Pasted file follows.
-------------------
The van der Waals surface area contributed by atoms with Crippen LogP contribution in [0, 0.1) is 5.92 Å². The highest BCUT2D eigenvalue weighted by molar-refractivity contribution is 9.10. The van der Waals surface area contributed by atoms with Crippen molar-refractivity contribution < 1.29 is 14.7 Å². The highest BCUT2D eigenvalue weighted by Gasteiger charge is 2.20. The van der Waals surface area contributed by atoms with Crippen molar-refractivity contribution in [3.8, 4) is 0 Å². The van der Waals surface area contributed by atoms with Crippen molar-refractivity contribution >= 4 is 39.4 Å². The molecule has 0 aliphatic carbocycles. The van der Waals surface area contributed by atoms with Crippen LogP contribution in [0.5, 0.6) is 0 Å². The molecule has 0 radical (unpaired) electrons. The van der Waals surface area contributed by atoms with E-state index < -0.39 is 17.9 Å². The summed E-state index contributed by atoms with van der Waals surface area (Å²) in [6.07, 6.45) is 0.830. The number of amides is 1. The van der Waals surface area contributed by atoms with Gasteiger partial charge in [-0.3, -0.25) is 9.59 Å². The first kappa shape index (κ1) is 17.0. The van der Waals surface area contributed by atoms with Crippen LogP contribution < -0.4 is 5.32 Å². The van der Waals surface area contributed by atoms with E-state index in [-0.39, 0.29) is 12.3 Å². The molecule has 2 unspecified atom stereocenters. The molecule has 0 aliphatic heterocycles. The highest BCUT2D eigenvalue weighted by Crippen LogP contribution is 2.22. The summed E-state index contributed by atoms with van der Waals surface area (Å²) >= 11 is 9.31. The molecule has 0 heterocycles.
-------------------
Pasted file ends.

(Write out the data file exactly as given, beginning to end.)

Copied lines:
The van der Waals surface area contributed by atoms with Crippen LogP contribution in [0, 0.1) is 5.92 Å². The highest BCUT2D eigenvalue weighted by molar-refractivity contribution is 9.10. The van der Waals surface area contributed by atoms with Crippen molar-refractivity contribution < 1.29 is 14.7 Å². The highest BCUT2D eigenvalue weighted by Gasteiger charge is 2.20. The van der Waals surface area contributed by atoms with Crippen molar-refractivity contribution in [3.8, 4) is 0 Å². The van der Waals surface area contributed by atoms with Crippen molar-refractivity contribution >= 4 is 39.4 Å². The molecule has 0 aliphatic carbocycles. The van der Waals surface area contributed by atoms with Crippen LogP contribution in [0.5, 0.6) is 0 Å². The molecule has 0 radical (unpaired) electrons. The van der Waals surface area contributed by atoms with E-state index < -0.39 is 17.9 Å². The summed E-state index contributed by atoms with van der Waals surface area (Å²) in [6.07, 6.45) is 0.830. The number of amides is 1. The van der Waals surface area contributed by atoms with Gasteiger partial charge in [-0.3, -0.25) is 9.59 Å². The first kappa shape index (κ1) is 17.0. The van der Waals surface area contributed by atoms with Crippen LogP contribution < -0.4 is 5.32 Å². The van der Waals surface area contributed by atoms with E-state index in [-0.39, 0.29) is 12.3 Å². The molecule has 2 unspecified atom stereocenters. The molecule has 0 aliphatic heterocycles. The highest BCUT2D eigenvalue weighted by Crippen LogP contribution is 2.22. The summed E-state index contributed by atoms with van der Waals surface area (Å²) >= 11 is 9.31. The molecule has 0 heterocycles.